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At WITHit, we’re always looking to collaborate with vibrant, passionate people who share our values and strive to make a difference in the world. Brand Ambassador Stephanie Moschella exemplifies our ethos to a T as a mother of three, personal trainer and advocate for Pediatric Epilepsy. Ever since Stephanie’s youngest son Beckett was diagnosed with the condition at age two, she’s been a woman on a mission—ultimately co-founding PEARS (Pediatric Epilepsy Awareness Research Support).
Guided by Stephanie and her business partner Julie, PEARS aims to bring awareness and research funds to Pediatric Epilepsy. Beyond year-round fundraising, the organization hosts an annual Croquet for a Cure tournament and funnels the proceeds directly to Massachusetts General Hospital. In the past five years alone, PEARS has contributed over $100,000 earmarked for Pediatric Epilepsy.
“Despite how common it is, it’s not a well understood condition, which is why every research dollar makes a difference,” explains Stephanie. “Some kids respond well to specific diets, some see improvement with medication—and some struggle to find progress even with the best care. But research is making a difference. Kids are getting better.”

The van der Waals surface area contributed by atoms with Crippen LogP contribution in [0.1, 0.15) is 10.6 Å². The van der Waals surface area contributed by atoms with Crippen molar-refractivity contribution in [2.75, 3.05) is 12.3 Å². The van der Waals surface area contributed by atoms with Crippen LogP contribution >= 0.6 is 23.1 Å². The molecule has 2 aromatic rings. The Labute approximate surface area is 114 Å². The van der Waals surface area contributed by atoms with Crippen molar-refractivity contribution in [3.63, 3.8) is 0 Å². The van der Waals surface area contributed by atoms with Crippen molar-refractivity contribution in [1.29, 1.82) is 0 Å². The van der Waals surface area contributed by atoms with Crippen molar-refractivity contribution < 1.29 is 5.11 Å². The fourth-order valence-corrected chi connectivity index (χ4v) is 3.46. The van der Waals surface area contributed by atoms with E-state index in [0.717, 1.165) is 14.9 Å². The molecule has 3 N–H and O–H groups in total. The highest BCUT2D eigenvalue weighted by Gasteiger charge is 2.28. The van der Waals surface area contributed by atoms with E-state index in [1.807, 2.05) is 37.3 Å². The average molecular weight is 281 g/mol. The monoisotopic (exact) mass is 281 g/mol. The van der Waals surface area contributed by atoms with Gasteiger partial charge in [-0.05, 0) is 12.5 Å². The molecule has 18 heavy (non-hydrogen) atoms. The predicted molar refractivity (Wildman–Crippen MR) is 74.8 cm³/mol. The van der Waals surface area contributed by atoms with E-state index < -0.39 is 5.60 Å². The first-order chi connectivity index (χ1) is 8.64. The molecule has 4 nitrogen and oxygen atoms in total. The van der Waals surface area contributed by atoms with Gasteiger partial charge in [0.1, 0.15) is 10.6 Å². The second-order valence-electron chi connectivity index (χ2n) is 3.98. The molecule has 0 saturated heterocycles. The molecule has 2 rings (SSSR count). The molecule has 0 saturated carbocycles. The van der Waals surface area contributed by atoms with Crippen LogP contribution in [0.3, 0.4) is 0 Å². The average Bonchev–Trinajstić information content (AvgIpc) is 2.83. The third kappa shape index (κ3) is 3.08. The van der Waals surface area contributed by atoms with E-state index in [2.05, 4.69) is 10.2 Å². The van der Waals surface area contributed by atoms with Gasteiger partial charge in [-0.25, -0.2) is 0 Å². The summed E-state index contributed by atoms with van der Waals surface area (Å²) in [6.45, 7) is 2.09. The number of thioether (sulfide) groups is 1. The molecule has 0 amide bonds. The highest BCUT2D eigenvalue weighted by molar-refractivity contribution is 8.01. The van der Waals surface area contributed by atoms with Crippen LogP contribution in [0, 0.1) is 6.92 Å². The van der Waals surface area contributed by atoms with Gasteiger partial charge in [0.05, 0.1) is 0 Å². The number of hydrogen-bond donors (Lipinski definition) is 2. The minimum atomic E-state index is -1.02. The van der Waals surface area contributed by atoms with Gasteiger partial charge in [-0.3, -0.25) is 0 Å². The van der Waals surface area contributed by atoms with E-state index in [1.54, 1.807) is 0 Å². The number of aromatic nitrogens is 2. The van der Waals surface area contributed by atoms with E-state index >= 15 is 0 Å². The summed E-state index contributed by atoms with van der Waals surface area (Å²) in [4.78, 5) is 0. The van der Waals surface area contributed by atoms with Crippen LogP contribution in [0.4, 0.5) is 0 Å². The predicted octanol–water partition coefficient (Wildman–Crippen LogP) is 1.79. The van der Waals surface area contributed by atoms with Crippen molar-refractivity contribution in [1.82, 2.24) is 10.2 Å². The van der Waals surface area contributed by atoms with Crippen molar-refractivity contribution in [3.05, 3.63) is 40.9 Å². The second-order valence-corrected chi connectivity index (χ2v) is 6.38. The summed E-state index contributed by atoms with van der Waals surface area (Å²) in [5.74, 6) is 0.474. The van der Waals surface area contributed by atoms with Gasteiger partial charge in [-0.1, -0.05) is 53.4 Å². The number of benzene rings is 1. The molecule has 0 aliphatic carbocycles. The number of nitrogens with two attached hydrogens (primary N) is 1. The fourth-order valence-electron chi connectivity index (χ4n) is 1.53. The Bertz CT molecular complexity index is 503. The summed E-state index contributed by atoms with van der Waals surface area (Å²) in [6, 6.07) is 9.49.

Beyond PEARS’ financial contributions, the organization has brought awareness to Pediatric Epilepsy through their Facebook community and an official Pediatric Epilepsy Awareness Red Sox baseball game, where supporters wear their hallmark purple shirts to show their support.
The financial support from PEARS has helped Mass General with programs that range from groundbreaking Pediatric Epilepsy research to a quality-of-life program that pairs adolescent epilepsy patients with rescue dogs. “The funds are used across the board, building community with teen social groups, creative play experiences for the youngest patients and even picnics and summer camps,” says Stephanie. “Research, community and outreach all have their piece in the puzzle.”
Studies estimate that 450,000 Americans under the age of 18 have epilepsy, diagnosed after observing recurring seizures. While two-thirds eventually outgrow their seizures by the time they’re teenagers, the challenges epilepsy presents to patients and families can be heartbreaking and frustrating.
“It’s not uncommon for a treatment to appear to be working and then suddenly stop working,” says Stephanie. “And what works for one patient may not work for another. There aren’t easy answers, but it’s thrilling to know that we’re making a difference—that our contributions go directly to research and improving families’ lives. PEARS has helped fund studies and was even able to buy a van for a family in need. It’s amazing to witness what passion and generosity can accomplish.”